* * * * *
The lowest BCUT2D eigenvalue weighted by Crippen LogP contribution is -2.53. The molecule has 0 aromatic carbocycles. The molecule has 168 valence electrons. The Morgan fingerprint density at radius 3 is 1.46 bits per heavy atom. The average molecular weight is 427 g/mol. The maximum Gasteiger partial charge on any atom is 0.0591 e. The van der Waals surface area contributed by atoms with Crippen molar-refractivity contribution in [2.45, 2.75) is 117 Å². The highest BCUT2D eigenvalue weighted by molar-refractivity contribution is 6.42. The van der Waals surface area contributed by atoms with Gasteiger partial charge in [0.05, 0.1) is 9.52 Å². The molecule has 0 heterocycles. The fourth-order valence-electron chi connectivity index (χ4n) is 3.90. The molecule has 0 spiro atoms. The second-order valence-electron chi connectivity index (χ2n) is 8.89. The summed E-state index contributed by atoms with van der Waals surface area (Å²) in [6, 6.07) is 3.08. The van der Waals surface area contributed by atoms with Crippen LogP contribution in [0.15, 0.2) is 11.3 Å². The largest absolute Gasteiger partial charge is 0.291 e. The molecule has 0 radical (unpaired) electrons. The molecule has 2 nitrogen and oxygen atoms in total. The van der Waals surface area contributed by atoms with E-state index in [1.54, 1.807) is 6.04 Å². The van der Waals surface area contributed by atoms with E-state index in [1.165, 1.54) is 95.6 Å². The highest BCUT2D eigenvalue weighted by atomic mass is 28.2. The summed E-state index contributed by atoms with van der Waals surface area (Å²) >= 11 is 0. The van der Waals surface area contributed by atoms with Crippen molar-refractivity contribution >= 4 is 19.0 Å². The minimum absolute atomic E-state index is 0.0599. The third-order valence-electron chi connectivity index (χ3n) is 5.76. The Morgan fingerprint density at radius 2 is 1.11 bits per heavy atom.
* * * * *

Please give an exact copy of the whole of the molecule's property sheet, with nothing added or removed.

The lowest BCUT2D eigenvalue weighted by Crippen LogP contribution is -2.53. The molecule has 0 aromatic carbocycles. The molecule has 168 valence electrons. The Morgan fingerprint density at radius 3 is 1.46 bits per heavy atom. The average molecular weight is 427 g/mol. The maximum Gasteiger partial charge on any atom is 0.0591 e. The van der Waals surface area contributed by atoms with Crippen molar-refractivity contribution in [2.45, 2.75) is 117 Å². The highest BCUT2D eigenvalue weighted by molar-refractivity contribution is 6.42. The van der Waals surface area contributed by atoms with Gasteiger partial charge in [0.05, 0.1) is 9.52 Å². The molecule has 0 heterocycles. The fourth-order valence-electron chi connectivity index (χ4n) is 3.90. The molecule has 0 spiro atoms. The second-order valence-electron chi connectivity index (χ2n) is 8.89. The summed E-state index contributed by atoms with van der Waals surface area (Å²) in [6, 6.07) is 3.08. The van der Waals surface area contributed by atoms with Crippen LogP contribution in [0.15, 0.2) is 11.3 Å². The largest absolute Gasteiger partial charge is 0.291 e. The molecule has 0 radical (unpaired) electrons. The molecule has 2 nitrogen and oxygen atoms in total. The van der Waals surface area contributed by atoms with E-state index in [1.54, 1.807) is 6.04 Å². The van der Waals surface area contributed by atoms with E-state index in [1.165, 1.54) is 95.6 Å². The highest BCUT2D eigenvalue weighted by atomic mass is 28.2. The summed E-state index contributed by atoms with van der Waals surface area (Å²) >= 11 is 0. The van der Waals surface area contributed by atoms with Crippen molar-refractivity contribution >= 4 is 19.0 Å². The minimum absolute atomic E-state index is 0.0599. The third-order valence-electron chi connectivity index (χ3n) is 5.76. The Morgan fingerprint density at radius 2 is 1.11 bits per heavy atom.